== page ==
An Oboe for Me and Grandpa
The oboe solo on the tv slows his shouting to a purr,
his feet tapping its rhythm as the sores break open.
Still his smile lingers as he says no. Always a smile
when he says no. Mom would make us chant
no begging no whining no fussing no crying. And then we
became the no. Couldn’t he hold the glue and finish
our model planes? One at a time, his lungs say no.
Filling thick and slow, to be drained like his martinis,
no and a smile with an oboe. The joints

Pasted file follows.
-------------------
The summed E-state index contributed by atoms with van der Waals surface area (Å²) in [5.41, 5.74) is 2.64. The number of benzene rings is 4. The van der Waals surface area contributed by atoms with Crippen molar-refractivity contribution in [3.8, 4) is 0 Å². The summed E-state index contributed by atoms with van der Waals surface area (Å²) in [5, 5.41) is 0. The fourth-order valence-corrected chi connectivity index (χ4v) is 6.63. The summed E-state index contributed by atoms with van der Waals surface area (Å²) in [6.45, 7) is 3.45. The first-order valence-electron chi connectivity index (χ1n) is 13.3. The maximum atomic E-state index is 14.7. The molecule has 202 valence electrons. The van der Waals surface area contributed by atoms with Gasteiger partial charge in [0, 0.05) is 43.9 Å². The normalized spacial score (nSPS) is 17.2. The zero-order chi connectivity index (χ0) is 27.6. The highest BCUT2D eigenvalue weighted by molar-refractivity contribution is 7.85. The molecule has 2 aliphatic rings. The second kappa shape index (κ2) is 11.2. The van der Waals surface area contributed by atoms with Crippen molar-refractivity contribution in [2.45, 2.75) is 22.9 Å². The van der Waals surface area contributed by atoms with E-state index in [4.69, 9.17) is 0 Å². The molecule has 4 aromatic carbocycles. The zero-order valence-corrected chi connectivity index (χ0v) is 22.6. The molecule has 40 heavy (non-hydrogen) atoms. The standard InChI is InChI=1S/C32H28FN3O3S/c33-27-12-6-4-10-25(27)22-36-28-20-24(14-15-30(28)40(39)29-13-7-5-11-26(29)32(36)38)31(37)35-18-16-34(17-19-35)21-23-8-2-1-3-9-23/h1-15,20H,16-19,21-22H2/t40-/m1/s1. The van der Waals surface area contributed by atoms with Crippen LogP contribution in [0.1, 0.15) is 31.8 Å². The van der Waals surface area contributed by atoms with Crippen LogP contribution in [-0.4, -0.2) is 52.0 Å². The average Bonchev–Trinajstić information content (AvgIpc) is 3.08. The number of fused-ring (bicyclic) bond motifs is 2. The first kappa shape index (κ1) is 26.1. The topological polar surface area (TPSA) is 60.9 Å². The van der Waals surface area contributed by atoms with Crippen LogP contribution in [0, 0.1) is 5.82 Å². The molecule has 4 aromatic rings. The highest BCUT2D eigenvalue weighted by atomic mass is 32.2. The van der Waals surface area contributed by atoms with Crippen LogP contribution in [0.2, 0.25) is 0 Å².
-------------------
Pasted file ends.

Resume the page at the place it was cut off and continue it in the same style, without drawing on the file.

of my plane could grow wings if he nurtured
soft wood and small things. This flight deck
is a place I want to know, if only if only
if only that oboe would play again.
If only I could know and know and know.
Jeri Frederickson calls Chicago home with her two cats and many plants. She swims in literary, visual, and performing arts as an expression of survival and a channel to nurture love and access beauty while questioning the experiences that hold people together. She graduated from Antioch University Los Angeles with an MFA in Writing. Her chapbook You Are Not Lost is forthcoming in October 2021 from Finishing Line Press. You can find her on IG @jfredcreates and twitter @Jeri_fred.
© Variant Literature Inc 2021